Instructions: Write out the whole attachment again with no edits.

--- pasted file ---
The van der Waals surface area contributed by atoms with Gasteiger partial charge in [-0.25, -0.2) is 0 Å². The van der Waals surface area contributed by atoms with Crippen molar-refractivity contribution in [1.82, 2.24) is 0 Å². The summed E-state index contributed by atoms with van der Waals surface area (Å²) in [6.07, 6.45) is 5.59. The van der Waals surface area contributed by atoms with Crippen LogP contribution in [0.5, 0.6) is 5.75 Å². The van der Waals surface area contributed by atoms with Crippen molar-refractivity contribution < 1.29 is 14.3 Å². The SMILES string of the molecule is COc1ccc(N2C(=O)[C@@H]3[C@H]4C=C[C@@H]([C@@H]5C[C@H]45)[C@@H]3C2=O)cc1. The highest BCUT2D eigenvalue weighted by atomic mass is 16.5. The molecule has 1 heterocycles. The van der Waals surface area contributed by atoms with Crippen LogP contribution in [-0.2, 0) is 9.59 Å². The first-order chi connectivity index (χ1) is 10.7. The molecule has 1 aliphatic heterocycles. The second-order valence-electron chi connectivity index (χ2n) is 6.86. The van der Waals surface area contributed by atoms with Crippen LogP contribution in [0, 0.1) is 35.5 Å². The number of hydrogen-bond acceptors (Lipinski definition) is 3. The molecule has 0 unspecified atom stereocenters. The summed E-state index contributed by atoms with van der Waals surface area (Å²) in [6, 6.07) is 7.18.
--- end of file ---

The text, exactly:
The van der Waals surface area contributed by atoms with Gasteiger partial charge in [-0.25, -0.2) is 0 Å². The van der Waals surface area contributed by atoms with Crippen molar-refractivity contribution in [1.82, 2.24) is 0 Å². The summed E-state index contributed by atoms with van der Waals surface area (Å²) in [6.07, 6.45) is 5.59. The van der Waals surface area contributed by atoms with Crippen LogP contribution in [0.5, 0.6) is 5.75 Å². The van der Waals surface area contributed by atoms with Crippen molar-refractivity contribution < 1.29 is 14.3 Å². The SMILES string of the molecule is COc1ccc(N2C(=O)[C@@H]3[C@H]4C=C[C@@H]([C@@H]5C[C@H]45)[C@@H]3C2=O)cc1. The highest BCUT2D eigenvalue weighted by atomic mass is 16.5. The molecule has 1 heterocycles. The van der Waals surface area contributed by atoms with Crippen LogP contribution in [-0.2, 0) is 9.59 Å². The first-order chi connectivity index (χ1) is 10.7. The molecule has 1 aliphatic heterocycles. The second-order valence-electron chi connectivity index (χ2n) is 6.86. The van der Waals surface area contributed by atoms with Crippen LogP contribution in [0, 0.1) is 35.5 Å². The number of hydrogen-bond acceptors (Lipinski definition) is 3. The molecule has 0 unspecified atom stereocenters. The summed E-state index contributed by atoms with van der Waals surface area (Å²) in [6, 6.07) is 7.18.